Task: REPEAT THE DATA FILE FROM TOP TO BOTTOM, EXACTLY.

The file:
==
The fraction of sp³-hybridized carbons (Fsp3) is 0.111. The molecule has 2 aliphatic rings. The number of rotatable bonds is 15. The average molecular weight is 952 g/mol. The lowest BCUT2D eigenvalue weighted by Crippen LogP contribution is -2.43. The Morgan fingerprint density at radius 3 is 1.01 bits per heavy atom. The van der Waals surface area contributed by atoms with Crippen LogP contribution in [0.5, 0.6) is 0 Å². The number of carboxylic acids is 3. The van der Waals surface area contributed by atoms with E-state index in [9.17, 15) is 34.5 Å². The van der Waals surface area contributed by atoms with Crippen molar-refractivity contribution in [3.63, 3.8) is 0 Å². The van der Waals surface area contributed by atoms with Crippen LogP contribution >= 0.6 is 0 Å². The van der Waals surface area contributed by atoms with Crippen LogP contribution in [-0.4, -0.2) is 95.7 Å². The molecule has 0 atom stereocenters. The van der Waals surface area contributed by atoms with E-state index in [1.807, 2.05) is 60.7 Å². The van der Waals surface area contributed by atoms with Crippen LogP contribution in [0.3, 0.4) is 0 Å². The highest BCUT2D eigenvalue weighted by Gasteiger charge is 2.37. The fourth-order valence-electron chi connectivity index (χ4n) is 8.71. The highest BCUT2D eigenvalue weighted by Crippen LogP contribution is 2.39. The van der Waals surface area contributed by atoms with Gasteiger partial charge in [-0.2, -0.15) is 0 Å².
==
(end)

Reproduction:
The fraction of sp³-hybridized carbons (Fsp3) is 0.111. The molecule has 2 aliphatic rings. The number of rotatable bonds is 15. The average molecular weight is 952 g/mol. The lowest BCUT2D eigenvalue weighted by Crippen LogP contribution is -2.43. The Morgan fingerprint density at radius 3 is 1.01 bits per heavy atom. The van der Waals surface area contributed by atoms with Crippen LogP contribution in [0.5, 0.6) is 0 Å². The number of carboxylic acids is 3. The van der Waals surface area contributed by atoms with E-state index in [9.17, 15) is 34.5 Å². The van der Waals surface area contributed by atoms with Crippen molar-refractivity contribution in [3.63, 3.8) is 0 Å². The van der Waals surface area contributed by atoms with Crippen LogP contribution >= 0.6 is 0 Å². The van der Waals surface area contributed by atoms with Crippen LogP contribution in [-0.4, -0.2) is 95.7 Å². The molecule has 0 atom stereocenters. The van der Waals surface area contributed by atoms with E-state index in [1.807, 2.05) is 60.7 Å². The van der Waals surface area contributed by atoms with Crippen LogP contribution in [0.3, 0.4) is 0 Å². The highest BCUT2D eigenvalue weighted by Gasteiger charge is 2.37. The fourth-order valence-electron chi connectivity index (χ4n) is 8.71. The highest BCUT2D eigenvalue weighted by Crippen LogP contribution is 2.39. The van der Waals surface area contributed by atoms with Gasteiger partial charge in [-0.2, -0.15) is 0 Å².